DGSIX (DFA Global Allocation 60/40 I) 15.1% 11.1% 7.3% 5.5% 7.2% 6.0% 6.1%

Detailed year to year comparison >>

The above didn’t list its maximum drawdown. Interested readers can click on the detailed link in the above to compare. 

This portfolio has had more than 1% extra returns over the basic AAC portfolio. It actually also outperformed even the ‘best’, hard to beat PRWCX (T. Rowe Price Capital Appreciation) by even bigger margin for the past 15 years. 

Further comments: 

  • P Composite Momentum Scoring Global Risk Assets candidate funds are Vanguard index funds VFINX, VGTSX, VEIEX, VGSIX and VFITX. You can really use corresponding Vanguard ETFs to implement this portfolio. The reason to use mutual funds, as many portfolios listed on our site, is really to get a longer historical data. 
  • Similarly, you can opt to MPIQ Core ETFs Fixed Income instead of a mutual fund based portfolio. We have discussed this topic extensively in our newsletters.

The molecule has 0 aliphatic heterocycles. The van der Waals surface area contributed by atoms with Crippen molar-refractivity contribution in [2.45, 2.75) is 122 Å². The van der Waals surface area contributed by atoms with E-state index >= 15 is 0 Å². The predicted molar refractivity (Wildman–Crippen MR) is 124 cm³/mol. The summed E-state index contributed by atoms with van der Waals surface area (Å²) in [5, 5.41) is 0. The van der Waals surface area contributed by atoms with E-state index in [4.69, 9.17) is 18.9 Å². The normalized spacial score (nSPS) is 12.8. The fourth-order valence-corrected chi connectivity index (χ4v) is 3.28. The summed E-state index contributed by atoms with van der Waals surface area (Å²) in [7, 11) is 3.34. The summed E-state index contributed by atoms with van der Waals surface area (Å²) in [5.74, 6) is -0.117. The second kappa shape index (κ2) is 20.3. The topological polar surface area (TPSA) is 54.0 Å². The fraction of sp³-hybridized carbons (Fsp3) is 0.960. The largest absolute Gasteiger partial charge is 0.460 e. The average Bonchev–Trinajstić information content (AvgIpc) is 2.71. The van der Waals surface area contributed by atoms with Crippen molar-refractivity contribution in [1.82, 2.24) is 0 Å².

US Allocation Portfolios

More adventurous investors can also look at ‘Advanced US Stock Portfolios’ on Advanced Strategies

Ticker/Portfolio Name YTD
1Yr AR 3Yr AR 5Yr AR 10Yr AR 15Yr AR
P Composite Momentum Market VFINX 27.8% 18.9% 14.6% 10.3% 13.0% 11.8%
P Composite Momentum Scoring Factor ETFs 25.3% 18.1% 18.6% 14.3% 14.7%  
P Composite Momentum Scoring Style ETFs 28.7% 19.6% 11.6% 9.5% 13.6% 12.1%
P Composite Momentum Scoring Fidelity Select Funds 9.2% 0.2% 7.7% 9.6% 12.9% 16.1%
SPY (SPDR S&P 500 ETF) 27.2% 18.5% 14.6% 10.8% 13.2% 8.8%

Specifically, we make the following comments:

  • An US stock portfolio can be used as a standalone portfolio so long you have its allocation accounted for in your overall investment accounts. Or you can construct an US centric balanced portfolio using US stock portfolio + a bond portfolio (such as our total return bond ETF or mutual fund portfolio). 
  • Factor ETFs have become more mature and practical, so P Composite Momentum Scoring Factor ETFs is a good portfolio for a supplemental sub-portfolio to represent US stocks.